The mammalian virome in genetic analysis of health and disease pathogenesis
Herbert W. Virgin, IV, M.D., Ph.D.
Edward Mallinckrodt Professor and Chair
Washington University School of Medicine
The Virgin laboratory uses genetic, structural, computational and sequencing methods to define mechanisms of viral pathogenesis and immunity in vivo. They identified the physiologic role and molecular mechanisms of several RNA and DNA virus immune evasion molecules and studied immune effector mechanisms including ISG15, cGAS and autophagy. They formulated and proved the hypotheses that virus-plus-host-gene interactions define disease phenotypes. By studying the metagenome they discovered the first murine norovirus and developed the first culture system for a norovirus. They have recently proven that bacteria control norovirus persistence, identified sterilizing innate immune responses to viral infection, identified constituents of the mammalian virome, showed that the enteric virome is substantially expanded in macaques with SIV infection, and identified changes in the enteric virome associated with human disease. Recent studies revealed that helminth infection reactivates murine and human herpesviruses from latency through viral-promoter responses to host cytokines.
Disease occurs in only some people carrying risk alleles, a phenomenon that may well be due in part to the influence of our virome. Chronic virus infection of mice protects the host against cancer and infection through symbiotic stimulation of innate immunity, and can complement multiple genetic immunodeficiencies. The virome may contribute to individual variations in the clinical presentation of disease. However, persistent viruses can also trigger “virus-plus-susceptibility-gene” interactions leading to bacteria-dependent inflammatory disease. These bacteria-dependent phenotypes are only observed when the virus and a mutant allele of a host gene are present at the same time. Virgin hypothesized that trans-kingdom metagenomic (viruses, bacteria, archaea, fungi, metazoans) interactions may regulate virus infection, immunity, and inflammation. His lab confirmed this hypothesis by showing that helminth infection can reactivate latent herpesvirus through cytokine competition between IFN-gamma and IL-4/IL-13 at a viral promoter, and can inhibit antiviral immunity.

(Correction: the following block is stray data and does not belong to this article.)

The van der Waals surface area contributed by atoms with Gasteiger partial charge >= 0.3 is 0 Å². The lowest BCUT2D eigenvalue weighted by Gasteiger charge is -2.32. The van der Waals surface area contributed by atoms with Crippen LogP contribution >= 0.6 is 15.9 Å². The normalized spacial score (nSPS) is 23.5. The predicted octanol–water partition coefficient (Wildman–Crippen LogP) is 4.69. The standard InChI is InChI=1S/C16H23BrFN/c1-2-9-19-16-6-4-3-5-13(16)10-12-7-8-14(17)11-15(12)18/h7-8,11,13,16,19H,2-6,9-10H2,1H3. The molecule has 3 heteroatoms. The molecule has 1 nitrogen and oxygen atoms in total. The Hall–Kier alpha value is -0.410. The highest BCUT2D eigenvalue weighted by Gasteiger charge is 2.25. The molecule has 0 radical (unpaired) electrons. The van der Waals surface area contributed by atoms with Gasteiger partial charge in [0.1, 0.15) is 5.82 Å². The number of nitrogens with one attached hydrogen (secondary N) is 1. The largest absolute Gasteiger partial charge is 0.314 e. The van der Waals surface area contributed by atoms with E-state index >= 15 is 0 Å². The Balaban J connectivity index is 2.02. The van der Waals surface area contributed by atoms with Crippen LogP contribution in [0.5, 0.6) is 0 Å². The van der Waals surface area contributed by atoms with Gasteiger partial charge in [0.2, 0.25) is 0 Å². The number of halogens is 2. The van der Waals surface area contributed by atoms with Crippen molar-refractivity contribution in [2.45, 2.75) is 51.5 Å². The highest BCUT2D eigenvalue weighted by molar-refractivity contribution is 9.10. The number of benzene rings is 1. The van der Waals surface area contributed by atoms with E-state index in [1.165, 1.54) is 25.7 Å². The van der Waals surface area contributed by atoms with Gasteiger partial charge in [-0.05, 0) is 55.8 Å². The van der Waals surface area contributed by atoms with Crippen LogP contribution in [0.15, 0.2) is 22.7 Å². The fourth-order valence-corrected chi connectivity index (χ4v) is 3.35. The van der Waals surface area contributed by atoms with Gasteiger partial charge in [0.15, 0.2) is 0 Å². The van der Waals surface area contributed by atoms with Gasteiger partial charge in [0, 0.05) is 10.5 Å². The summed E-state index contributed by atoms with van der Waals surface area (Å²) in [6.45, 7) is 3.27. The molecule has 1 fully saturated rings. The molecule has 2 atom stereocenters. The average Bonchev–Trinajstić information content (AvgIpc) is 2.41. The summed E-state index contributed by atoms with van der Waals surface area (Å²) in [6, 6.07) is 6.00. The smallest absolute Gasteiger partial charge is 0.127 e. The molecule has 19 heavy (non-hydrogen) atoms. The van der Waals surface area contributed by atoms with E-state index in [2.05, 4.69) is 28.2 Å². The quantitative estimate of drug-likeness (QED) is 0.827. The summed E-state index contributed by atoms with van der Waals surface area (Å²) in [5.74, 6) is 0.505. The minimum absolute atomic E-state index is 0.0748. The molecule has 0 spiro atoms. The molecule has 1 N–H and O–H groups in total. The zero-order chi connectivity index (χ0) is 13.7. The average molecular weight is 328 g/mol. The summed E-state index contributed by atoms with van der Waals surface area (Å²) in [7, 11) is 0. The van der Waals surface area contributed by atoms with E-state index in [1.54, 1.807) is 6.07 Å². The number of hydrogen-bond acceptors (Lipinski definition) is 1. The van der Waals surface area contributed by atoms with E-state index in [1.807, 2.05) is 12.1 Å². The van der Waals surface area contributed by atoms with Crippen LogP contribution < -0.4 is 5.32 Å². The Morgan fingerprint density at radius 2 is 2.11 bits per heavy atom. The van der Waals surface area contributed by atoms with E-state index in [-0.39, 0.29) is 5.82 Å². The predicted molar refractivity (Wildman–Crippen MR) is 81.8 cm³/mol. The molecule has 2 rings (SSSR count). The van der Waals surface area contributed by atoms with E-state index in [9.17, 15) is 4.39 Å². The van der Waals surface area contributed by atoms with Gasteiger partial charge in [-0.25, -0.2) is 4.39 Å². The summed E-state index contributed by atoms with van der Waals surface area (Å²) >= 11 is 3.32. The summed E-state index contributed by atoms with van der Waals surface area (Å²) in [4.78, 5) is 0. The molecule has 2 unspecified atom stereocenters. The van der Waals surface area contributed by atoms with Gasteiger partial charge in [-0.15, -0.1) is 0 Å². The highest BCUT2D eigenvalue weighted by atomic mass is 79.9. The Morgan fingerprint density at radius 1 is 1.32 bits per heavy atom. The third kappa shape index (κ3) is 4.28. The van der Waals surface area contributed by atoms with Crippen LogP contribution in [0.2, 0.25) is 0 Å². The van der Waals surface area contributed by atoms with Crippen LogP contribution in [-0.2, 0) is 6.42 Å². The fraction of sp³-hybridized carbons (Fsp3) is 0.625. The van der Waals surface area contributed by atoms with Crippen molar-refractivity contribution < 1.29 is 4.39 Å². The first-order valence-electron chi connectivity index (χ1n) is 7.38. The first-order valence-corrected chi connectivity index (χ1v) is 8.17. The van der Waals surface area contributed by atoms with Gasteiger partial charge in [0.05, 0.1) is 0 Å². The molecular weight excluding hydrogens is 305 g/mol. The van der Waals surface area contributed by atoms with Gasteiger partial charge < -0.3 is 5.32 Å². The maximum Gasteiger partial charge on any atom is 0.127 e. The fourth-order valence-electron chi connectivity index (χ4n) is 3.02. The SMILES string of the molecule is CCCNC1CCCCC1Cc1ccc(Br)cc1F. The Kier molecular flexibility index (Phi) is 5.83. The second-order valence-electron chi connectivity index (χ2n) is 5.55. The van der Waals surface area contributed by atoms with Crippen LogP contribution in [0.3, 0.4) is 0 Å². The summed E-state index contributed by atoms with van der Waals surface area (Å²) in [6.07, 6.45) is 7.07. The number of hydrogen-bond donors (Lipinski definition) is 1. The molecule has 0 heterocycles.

The Virgin lab recently found that antibiotic treatment prevents persistent enteric norovirus infection, an effect rescued by fecal transplantation. This effect requires the IFN-lambda receptor but not adaptive immunity. Furthermore, treatment with IFN-lambda cures persistent enteric norovirus infection in the absence of adaptive immune cells, documenting the existence of what we believe to be sterilizing innate anti-viral immunity. These data beg the question of whether the virome is associated with human disease. His lab has found that the enteric virome is abnormal in both Crohn’s disease and ulcerative colitis. They also observed significant disease-specific increases in Caudovirales taxa despite detecting expected decreases in bacterial microbiome diversity. This observation is consistent with a predator-prey relationship between the enteric virome and the bacterial microbiome in these diseases.
Together these data indicate that mammals are best viewed as composite organisms in which the virome, and trans-kingdom interactions regulating and regulated by the virome, contribute to immunity, disease, and the genotype-phenotype relationship. Genetic analysis of disease risk, and the study of normal immunity, should incorporate consideration of the virome and trans-kingdom metagenomic interactions that control the virome.
This page was last updated on Wednesday, August 11, 2021